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The Algorithm of Doubting

Y. B. Karasik,
Thoughts Guiding Systems Corp.,
Ottawa, Canada.

The ancients said: "Doubt everything". It might appear that this is a good method of creativity, especially in sciences. And indeed, there are many stories of how something was discovered because somebody doubted something. Unfortunately, doubting everything is like searching for a needle in the stack of hay. Most doubts are fruitless and lead nowhere as what is being doubted is often turns out to be true. Doubting everything without a direction is a blind doubting by trials and errors. How to find a thing which is worth doubting ? How to develop an algorithm of doubting ?

To this end a database of instances of productive doubting has to be put in place, as is customary in TRIZ. I started this work a while ago and by now was able to formulate the first algorithm of doubting based on the analysis of examples accumulated. In this article I will present its first steps.

The presentation is based on the analysis of the process of doubting of an explanation by Chubais of why USSR collapsed. Here is his explanation [1]:

What would one doubt here ? An inexperienced reader would rush to check the facts. Was the price of oil really falling in the 1980s ? Whether the Soviet Union imported 25 million tons of grain a year, and Russia exports it ? Etc. But the facts are correct and their doubting are trials that turn out to be errors.

A more thoughtful reader would have noticed that in Chubais' explanation there are premises and conclusions. Figures of import/export of grain are premises. And what are the conclusions? There are two of them, one stated and one implied. The stated conclusion is that the USSR had a not working agriculture. And a not stated but implied conclusion is that today's Russia has a working agriculture. Is this true?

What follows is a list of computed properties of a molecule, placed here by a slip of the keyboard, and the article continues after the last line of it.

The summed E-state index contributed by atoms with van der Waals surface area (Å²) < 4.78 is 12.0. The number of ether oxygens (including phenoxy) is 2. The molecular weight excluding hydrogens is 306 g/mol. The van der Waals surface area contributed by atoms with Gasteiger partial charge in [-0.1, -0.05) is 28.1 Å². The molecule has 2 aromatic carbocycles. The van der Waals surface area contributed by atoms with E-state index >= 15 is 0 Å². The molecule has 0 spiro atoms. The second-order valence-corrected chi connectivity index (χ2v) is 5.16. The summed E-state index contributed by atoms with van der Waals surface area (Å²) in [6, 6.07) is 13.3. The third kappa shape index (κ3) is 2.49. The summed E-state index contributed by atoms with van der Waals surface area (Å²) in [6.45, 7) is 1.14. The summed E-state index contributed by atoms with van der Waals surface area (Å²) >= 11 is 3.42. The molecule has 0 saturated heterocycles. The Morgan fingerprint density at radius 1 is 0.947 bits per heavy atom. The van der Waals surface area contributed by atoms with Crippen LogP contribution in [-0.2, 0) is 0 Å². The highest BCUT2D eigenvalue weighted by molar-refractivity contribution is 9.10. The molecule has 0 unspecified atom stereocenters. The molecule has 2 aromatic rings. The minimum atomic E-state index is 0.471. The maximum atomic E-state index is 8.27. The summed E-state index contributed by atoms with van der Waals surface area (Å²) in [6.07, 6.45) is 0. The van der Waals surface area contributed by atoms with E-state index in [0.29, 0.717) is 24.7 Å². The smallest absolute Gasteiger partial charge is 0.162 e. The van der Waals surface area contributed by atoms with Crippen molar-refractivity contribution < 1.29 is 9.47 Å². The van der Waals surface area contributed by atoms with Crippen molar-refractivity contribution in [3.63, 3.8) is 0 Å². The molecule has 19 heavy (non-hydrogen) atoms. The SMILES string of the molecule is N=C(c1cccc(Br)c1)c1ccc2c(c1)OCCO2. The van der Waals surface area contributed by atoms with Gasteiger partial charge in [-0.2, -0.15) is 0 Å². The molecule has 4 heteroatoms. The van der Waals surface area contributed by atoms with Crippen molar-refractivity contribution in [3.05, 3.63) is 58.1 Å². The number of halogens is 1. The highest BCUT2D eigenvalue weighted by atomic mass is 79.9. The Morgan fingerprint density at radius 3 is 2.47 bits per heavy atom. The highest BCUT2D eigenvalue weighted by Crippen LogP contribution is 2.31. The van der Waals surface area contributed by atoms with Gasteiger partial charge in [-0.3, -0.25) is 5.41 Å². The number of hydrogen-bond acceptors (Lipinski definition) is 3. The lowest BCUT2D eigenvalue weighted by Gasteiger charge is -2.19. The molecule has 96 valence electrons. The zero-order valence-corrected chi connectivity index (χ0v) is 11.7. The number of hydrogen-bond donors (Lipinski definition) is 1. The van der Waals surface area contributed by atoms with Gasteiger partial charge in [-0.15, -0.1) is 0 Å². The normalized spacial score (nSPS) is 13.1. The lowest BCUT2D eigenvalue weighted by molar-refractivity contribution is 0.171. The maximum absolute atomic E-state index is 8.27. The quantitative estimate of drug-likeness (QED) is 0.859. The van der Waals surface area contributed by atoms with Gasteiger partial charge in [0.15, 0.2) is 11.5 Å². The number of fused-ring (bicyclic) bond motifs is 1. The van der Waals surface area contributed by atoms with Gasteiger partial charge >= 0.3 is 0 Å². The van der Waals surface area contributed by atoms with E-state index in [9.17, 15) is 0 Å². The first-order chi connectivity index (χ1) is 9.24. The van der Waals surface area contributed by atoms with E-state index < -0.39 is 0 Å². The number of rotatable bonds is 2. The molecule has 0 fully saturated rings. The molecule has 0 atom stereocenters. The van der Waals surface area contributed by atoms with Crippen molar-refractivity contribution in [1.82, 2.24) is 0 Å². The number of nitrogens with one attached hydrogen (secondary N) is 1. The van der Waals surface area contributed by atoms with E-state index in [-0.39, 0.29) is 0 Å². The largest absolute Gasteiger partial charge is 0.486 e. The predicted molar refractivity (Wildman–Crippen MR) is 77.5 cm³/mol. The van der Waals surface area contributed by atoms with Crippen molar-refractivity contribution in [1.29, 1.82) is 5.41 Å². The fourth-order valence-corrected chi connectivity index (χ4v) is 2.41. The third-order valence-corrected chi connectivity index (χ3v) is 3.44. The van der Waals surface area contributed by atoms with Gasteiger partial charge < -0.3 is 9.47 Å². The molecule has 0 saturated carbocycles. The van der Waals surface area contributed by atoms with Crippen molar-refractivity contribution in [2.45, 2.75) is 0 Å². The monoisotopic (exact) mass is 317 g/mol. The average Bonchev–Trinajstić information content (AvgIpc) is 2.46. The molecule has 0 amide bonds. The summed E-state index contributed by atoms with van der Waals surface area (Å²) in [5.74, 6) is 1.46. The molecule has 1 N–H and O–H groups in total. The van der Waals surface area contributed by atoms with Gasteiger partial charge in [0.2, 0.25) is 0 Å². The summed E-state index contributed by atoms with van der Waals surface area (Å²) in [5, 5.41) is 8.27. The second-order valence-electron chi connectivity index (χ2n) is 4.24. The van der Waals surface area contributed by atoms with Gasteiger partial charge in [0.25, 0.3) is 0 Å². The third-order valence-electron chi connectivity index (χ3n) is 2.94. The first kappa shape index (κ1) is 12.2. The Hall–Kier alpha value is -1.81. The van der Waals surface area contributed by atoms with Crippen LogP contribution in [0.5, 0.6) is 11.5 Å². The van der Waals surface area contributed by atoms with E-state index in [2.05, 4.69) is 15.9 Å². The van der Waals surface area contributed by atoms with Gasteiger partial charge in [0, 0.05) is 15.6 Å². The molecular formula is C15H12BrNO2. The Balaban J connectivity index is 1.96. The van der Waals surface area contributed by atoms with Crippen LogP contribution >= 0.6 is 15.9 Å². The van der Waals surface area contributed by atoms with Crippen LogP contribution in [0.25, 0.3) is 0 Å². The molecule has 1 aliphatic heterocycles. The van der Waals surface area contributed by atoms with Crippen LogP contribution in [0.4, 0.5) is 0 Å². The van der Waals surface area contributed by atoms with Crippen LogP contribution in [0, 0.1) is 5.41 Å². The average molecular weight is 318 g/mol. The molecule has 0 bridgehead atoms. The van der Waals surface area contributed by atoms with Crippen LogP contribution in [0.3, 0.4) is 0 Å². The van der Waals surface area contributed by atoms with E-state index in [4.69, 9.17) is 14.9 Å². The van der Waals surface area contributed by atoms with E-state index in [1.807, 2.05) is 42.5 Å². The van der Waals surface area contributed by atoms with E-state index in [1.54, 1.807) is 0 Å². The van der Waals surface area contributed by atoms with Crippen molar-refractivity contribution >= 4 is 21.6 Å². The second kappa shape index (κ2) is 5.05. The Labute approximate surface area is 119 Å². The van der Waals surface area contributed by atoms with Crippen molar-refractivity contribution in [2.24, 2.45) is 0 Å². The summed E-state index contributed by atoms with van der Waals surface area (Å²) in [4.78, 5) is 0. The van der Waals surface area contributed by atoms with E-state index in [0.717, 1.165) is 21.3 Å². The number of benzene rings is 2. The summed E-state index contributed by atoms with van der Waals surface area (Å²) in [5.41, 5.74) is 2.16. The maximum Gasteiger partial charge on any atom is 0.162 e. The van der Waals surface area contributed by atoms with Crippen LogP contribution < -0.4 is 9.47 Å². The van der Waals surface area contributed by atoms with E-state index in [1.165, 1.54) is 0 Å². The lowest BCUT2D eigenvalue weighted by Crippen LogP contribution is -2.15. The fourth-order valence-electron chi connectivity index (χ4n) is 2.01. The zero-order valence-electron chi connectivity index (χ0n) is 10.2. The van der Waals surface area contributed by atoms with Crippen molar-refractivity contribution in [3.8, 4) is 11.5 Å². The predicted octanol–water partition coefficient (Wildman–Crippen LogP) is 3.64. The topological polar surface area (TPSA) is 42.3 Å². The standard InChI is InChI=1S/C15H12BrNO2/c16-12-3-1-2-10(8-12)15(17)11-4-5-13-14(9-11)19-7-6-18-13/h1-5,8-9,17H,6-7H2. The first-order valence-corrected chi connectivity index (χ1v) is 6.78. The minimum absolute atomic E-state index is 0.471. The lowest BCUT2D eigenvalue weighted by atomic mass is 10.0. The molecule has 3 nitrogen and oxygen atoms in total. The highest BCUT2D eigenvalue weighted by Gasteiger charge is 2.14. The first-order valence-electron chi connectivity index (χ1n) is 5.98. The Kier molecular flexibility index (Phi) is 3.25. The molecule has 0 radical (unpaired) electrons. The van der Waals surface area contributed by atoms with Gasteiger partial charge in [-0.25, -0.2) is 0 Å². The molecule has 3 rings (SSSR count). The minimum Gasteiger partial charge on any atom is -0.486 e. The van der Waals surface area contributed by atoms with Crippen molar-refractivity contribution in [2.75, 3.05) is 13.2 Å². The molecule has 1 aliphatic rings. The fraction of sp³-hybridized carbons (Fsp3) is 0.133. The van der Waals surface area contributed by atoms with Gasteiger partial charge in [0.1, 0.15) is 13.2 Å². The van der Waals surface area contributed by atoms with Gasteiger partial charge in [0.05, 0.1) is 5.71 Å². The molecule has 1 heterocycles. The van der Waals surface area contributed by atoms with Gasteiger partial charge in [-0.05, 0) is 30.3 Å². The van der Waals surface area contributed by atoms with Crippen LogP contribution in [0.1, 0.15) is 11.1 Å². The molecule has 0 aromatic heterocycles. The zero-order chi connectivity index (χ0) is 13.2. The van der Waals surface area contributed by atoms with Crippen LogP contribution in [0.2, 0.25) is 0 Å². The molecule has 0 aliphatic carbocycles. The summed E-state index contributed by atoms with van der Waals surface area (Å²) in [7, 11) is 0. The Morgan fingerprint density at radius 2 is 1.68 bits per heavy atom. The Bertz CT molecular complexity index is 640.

Unfortunately, if the reader would like to verify whether the fact that the Soviet Union imported grain implies that its agriculture was not working, and the fact that today's Russia exports grain implies that its agriculture is working, he would not be able to do so. It is because one first needs to define what is a working agriculture and what is not.

Suppose we define a working agriculture as one that produces enough grain to feed its own population. Then verification of Chubais' conclusions becomes possible. To this end we need to know the amount of grain produced in the USSR and modern Russia per capita. It's a no brainer. The Soviet Union with a population of 250 million produced about 200 million tons of grain a year [2], and the modern Russia with a population of 143 million [3] produced just 92 million tons in 2011, and in 2010 even less - 60 million tons [4]. Grain production in the Soviet Union per capita was definitely higher than in the modern Russia. Why did the USSR could not feed its population then and the modern Russia can ?

It is a good question for researchers. Apparently the Soviet Union had to feed not only its own population but the population of many satellite countries. USSR could likely feed its people, but instead fed a large amount of allies. This is what the foreign credits were used for: on buying allies.

Thus, we now in the position to formulate the following first steps of the Algorithm of Doubting:

Please note that these are just the first elementary steps of a pretty large and complex algorithm. Its full description is beyond the scope of this paper.

Consider now the rest of Chubais' theory. It consists of a series of premises and conclusions:

Both the premises and conclusions do not hold water:

And now here is my theory of why the USSR collapsed. It is a counter-marxist. The marxist point of view is that social upheavals/revolutions happen when the upper classes are unable to rule in the old way and the lower classes do not want to live in the old way. In the case of USSR it was the other way around. Its leaders did not want to rule in the old way and its people under these circumstances were unable to live in the old way.

Thus, the Algorithm of Doubting led us to a new theory of revolutionary situations. But this is already the topic of my next article.


  2. Felix N. Kogan, "Grain production in USSR", United States Department of Agriculture, 1981
  3. Russian 2010 Census Data